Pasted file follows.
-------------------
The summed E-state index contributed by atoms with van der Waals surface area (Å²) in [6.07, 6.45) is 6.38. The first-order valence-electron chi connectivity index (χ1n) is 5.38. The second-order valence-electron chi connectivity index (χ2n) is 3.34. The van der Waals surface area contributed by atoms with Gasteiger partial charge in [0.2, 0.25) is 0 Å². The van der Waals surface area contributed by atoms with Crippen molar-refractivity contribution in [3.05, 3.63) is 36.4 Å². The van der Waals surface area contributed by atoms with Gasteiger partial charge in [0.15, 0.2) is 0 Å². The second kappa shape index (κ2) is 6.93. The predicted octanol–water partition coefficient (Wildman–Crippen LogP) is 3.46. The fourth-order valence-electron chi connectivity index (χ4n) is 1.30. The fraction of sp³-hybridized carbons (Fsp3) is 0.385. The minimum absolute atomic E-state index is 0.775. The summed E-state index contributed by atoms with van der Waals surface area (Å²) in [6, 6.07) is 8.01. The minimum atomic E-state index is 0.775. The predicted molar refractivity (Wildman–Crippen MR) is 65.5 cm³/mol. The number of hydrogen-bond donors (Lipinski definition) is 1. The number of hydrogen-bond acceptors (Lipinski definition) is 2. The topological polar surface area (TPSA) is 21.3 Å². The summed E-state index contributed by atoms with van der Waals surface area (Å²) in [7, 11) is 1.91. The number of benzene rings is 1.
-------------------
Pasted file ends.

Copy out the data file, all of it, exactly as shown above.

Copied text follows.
The summed E-state index contributed by atoms with van der Waals surface area (Å²) in [6.07, 6.45) is 6.38. The first-order valence-electron chi connectivity index (χ1n) is 5.38. The second-order valence-electron chi connectivity index (χ2n) is 3.34. The van der Waals surface area contributed by atoms with Gasteiger partial charge in [0.2, 0.25) is 0 Å². The van der Waals surface area contributed by atoms with Crippen molar-refractivity contribution in [3.05, 3.63) is 36.4 Å². The van der Waals surface area contributed by atoms with Gasteiger partial charge in [0.15, 0.2) is 0 Å². The second kappa shape index (κ2) is 6.93. The predicted octanol–water partition coefficient (Wildman–Crippen LogP) is 3.46. The fourth-order valence-electron chi connectivity index (χ4n) is 1.30. The fraction of sp³-hybridized carbons (Fsp3) is 0.385. The minimum absolute atomic E-state index is 0.775. The summed E-state index contributed by atoms with van der Waals surface area (Å²) in [6, 6.07) is 8.01. The minimum atomic E-state index is 0.775. The predicted molar refractivity (Wildman–Crippen MR) is 65.5 cm³/mol. The number of hydrogen-bond donors (Lipinski definition) is 1. The number of hydrogen-bond acceptors (Lipinski definition) is 2. The topological polar surface area (TPSA) is 21.3 Å². The summed E-state index contributed by atoms with van der Waals surface area (Å²) in [7, 11) is 1.91. The number of benzene rings is 1.